User agreement is vital to ensure terms and conditions are legally enforceable. In the event of a legal disagreement, proof that a user agreed to terms and conditions can be useful.
What Is an “Agree to Terms and Conditions” Checkbox?
An “agree to terms and conditions” checkbox is a method of protecting your business by requiring that users acknowledge the rules they must abide by when using your services. It is often presented as a pop-up when a user first enters a website or begins using a service.
Examples of activities that may require such an agreement include:
- Downloading applications
- Installing software
- Purchasing an airline ticket
- Shopping online
- Conducting financial transactions
- Streaming music on a platform
- Registering a social media account
Examples of “Agree to Terms and Conditions” Checkboxes
On a website, mobile application, or desktop application, an “agree to terms and conditions” checkbox is simply an empty box that a user must tick in order to acknowledge their consent and proceed with their use of the app or website. This is known as a “clickwrap” agreement.
An alternative to a clickwrap agreement is a “browsewrap” agreement, which assumes that if you browse through any area of a website, you’re tacitly agreeing to the terms and conditions for use. Read on to view clickwrap and browsewrap examples on websites, apps, and more.
Website Terms and Conditions
Terms and conditions are an important part of protecting a website. Different websites may employ a variety of methods to capture user agreement to terms and conditions.
Some companies, like Steam, use a checkbox on their sign-up page but don’t require the checkbox for simply browsing their site.
App Terms and Conditions
Apps often use clickwrap agreements. They can display a checkbox where a user must tick, check, or toggle a box in front of text that usually states:
“By checking this box, you are agreeing to our terms of service.”
“I agree to the terms and conditions as set out by the user agreement.”
“By clicking here, I state that I have read and understood the terms and conditions.”
Using a clickwrap method may better protect a business because a user must take proactive measures to agree to terms and conditions.
Some apps, like DoorDash, choose to forgo a checkbox and instead state that clicking a sign-up button constitutes agreement to terms and conditions.
SaaS Terms and Conditions
Enforceability of terms and conditions is especially crucial for software as a service (SaaS) companies because they routinely collect detailed personal information from users. A terms and conditions agreement must set out the rules and regulations as to how a user can use the application without abusing it.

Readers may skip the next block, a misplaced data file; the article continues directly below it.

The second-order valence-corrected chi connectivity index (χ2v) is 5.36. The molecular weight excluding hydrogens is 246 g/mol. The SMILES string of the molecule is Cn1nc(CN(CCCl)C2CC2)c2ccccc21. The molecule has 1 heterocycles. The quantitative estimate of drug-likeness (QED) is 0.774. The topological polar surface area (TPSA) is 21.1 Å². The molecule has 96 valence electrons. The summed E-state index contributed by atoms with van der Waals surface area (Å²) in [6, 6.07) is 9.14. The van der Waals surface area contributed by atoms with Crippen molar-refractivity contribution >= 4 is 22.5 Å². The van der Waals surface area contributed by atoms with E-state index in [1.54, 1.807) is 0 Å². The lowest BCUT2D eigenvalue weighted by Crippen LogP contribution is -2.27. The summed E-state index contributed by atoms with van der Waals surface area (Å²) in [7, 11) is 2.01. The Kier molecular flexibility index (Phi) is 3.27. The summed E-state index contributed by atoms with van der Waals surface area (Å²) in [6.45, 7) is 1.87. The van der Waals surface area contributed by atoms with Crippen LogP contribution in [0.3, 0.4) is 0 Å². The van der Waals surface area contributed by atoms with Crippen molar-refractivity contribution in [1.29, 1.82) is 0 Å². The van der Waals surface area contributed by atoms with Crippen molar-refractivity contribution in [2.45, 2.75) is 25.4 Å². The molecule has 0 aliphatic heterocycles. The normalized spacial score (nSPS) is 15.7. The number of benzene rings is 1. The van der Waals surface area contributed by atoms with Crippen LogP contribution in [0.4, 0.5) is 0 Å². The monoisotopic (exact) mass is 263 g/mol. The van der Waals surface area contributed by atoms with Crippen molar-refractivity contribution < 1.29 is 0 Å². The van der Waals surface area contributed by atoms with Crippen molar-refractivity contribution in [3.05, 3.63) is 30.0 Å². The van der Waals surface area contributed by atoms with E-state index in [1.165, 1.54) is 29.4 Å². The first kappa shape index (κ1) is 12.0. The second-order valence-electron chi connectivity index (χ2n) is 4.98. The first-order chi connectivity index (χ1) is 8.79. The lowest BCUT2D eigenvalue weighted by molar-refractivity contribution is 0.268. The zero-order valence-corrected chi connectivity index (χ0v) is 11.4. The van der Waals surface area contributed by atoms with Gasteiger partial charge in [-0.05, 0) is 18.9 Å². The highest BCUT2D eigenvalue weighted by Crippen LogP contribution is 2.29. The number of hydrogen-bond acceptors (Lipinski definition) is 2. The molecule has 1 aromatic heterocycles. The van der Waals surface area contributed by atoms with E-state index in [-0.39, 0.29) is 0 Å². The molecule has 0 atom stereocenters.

For SaaS companies, a second form of agreement to terms and conditions can be beneficial. Using a double-step consent method, a user both ticks a checkbox and clicks on an action button.
See the example from Dropbox, where users have to click to agree to terms and conditions and then click the button to create an account:
This type of consent holds up favorably if legal disputes arise. It’s more difficult for a user to suggest they were unaware of policies when two-step consent is elicited.
In another highly enforceable method, the latest operating system from Apple not only has a browsewrap agreement on the site, but it also requires the consent of a user twice more — with a pop-up window and an action button. These steps are bolstered by the opportunity to receive the terms and conditions by email.
How to Create an “Agree to Terms and Conditions” Checkbox
Plain, clear, and direct language is preferred for a terms and conditions checkbox. The language right after the checkbox can be limited, or it may include not only user terms and conditions but also the terms of cookie usage or legally mandated privacy policies.
If an action button is used, language should be specific, such as:
- I Accept
- Agree and Continue
- Sign Up
- Create My Store Now
- Become a Member
- Register Now
The placement of the checkbox or action button can be a material factor in proving a user knew that terms and conditions were being presented and that they were consenting.
How to Add an “Agree to Terms and Conditions” Checkbox to Your Site
Adding an “agree to terms and conditions” checkbox will likely require some coding on your website. You will also need to make sure you have accurate and up-to-date information in your terms and conditions.
If you need assistance creating or updating your terms and conditions, Termly has a free terms and conditions generator. It allows you to choose the agreements for your business’s particular needs and decide exactly how you want them displayed. You can also use a template or choose to write your own terms and conditions.